The Slow-Cooked Sentence

Malapert or navigating foreign terrain

Rachael Conlin Levy


Chaja and the Colorado River.

1. impudently bold in speech or manner.

My daughter and I traveled to Las Vegas to visit my college friend and her godmother. It was needed. The desert sun warmed us, and the time alone helped a relationship that grows tenuous as she nears 13. This child once nestled against me, but no longer fits there. She’s lankier, stiffer, awkward in herself and rigid when I hug so I try to hold her long enough for her to remember these old, soft places and flow into them again.

But the trip was still only a trip. I remained her mother, and therefore continued to nag and embarrass, while she was the malapert child, slow when I needed her to hurry, preferred airline food over Wolfgang Puck’s, contradicted, rolled her eyes, grumbled. Her saucy impertinence washed over me because my reservoir of patience, although not as great as Lake Mead, ran deeper without the distraction of her brothers.

The Springs Preserves, Las Vegas.

Oddly, it was water or more precisely the illusion of water that I brought home with me and not images of sunshine and saguaros. We saw the Cirque du Soleil show “Ka” and one scene kept replaying in my mind so I grabbed my notebook and wrote about it.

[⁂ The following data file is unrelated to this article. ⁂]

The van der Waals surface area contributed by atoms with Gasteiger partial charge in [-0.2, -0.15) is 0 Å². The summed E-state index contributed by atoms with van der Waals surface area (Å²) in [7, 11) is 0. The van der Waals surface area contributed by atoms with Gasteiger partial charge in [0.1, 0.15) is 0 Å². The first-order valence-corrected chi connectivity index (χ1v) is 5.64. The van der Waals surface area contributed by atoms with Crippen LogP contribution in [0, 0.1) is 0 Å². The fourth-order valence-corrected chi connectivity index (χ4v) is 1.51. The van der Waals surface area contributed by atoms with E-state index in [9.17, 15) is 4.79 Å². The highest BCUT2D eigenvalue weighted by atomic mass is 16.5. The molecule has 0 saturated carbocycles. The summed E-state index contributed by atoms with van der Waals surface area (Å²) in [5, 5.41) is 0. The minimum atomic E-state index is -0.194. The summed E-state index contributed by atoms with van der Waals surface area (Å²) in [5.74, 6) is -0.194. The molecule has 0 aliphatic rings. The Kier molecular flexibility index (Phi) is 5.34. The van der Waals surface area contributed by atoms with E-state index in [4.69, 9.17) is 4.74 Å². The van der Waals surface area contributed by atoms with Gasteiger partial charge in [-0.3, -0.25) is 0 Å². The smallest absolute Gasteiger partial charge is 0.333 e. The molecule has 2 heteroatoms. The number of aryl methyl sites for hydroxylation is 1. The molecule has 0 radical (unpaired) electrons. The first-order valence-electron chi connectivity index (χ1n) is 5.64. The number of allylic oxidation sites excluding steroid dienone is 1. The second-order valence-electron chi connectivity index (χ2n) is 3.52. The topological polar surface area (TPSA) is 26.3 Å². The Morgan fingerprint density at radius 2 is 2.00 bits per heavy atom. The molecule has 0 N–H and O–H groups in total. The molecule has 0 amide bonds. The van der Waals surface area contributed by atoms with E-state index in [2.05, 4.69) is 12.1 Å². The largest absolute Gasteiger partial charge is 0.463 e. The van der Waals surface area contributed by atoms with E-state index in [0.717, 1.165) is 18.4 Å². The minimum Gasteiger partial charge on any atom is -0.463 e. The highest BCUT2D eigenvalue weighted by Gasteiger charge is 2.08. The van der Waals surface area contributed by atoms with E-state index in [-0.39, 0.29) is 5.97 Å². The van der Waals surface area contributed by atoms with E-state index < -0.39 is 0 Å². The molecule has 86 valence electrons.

The audience watched as the boat rocked violently and began to sink, leaving an empty hole where once was a stage. Silence seeped into the theater, choking the screams. From the top of the stage a woman fell. Seconds passed. Bubbles trailed behind her. I was witnessing a drowning. Then a girl cut through the black air, dove into the dark water and swam down, down, down, following the sinking woman until all disappeared but for a slip of bubbles. I held my breath. The girl swam back into view, dragging the heavy body of the woman. Bubbles swirled about them as they rose to the surface. I breathed.

When I returned to my notebook later and read this, I noticed what I had failed to see before. Instead of action, this time I saw the characters, a mother and daughter. Perhaps it wasn’t about water, after all.

Hoover Dam.

3 responses to “Malapert or navigating foreign terrain”

  1. I have a niece who is 13 and changing so quickly, not really a little girl any longer, but still a little girl in so many ways. One on one time for mother and daughter is time to be treasured. Nice move.

  2. anno says:

    fb has ruined me for comments .. I keep looking for the "Like" button. Love these pictures; so glad you had this time together.

  3. Andrea says:

    Wow, a daughter at 13…wild times ahead for you both! How nice for you both to be able to take a little breather and spend time together–without distracting brothers–at this time.

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